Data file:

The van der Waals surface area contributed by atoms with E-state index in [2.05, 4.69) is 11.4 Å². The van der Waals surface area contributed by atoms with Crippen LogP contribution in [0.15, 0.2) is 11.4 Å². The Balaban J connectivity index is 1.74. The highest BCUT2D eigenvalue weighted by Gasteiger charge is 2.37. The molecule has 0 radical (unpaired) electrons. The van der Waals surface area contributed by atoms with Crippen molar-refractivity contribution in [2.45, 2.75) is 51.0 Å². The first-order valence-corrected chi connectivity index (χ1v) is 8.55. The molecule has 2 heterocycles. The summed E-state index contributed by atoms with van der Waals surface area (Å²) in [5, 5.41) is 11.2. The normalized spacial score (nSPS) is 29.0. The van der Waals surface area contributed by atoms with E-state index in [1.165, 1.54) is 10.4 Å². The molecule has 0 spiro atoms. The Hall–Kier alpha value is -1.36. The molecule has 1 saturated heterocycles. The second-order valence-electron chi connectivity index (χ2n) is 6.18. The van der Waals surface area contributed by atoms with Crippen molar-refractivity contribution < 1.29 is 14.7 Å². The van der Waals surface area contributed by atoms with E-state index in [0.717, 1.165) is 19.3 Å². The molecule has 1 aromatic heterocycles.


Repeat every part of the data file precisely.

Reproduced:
The van der Waals surface area contributed by atoms with E-state index in [2.05, 4.69) is 11.4 Å². The van der Waals surface area contributed by atoms with Crippen LogP contribution in [0.15, 0.2) is 11.4 Å². The Balaban J connectivity index is 1.74. The highest BCUT2D eigenvalue weighted by Gasteiger charge is 2.37. The molecule has 0 radical (unpaired) electrons. The van der Waals surface area contributed by atoms with Crippen molar-refractivity contribution in [2.45, 2.75) is 51.0 Å². The first-order valence-corrected chi connectivity index (χ1v) is 8.55. The molecule has 2 heterocycles. The summed E-state index contributed by atoms with van der Waals surface area (Å²) in [5, 5.41) is 11.2. The normalized spacial score (nSPS) is 29.0. The van der Waals surface area contributed by atoms with E-state index in [1.165, 1.54) is 10.4 Å². The molecule has 0 spiro atoms. The Hall–Kier alpha value is -1.36. The molecule has 1 saturated heterocycles. The second-order valence-electron chi connectivity index (χ2n) is 6.18. The van der Waals surface area contributed by atoms with Crippen molar-refractivity contribution < 1.29 is 14.7 Å². The van der Waals surface area contributed by atoms with E-state index in [0.717, 1.165) is 19.3 Å². The molecule has 1 aromatic heterocycles.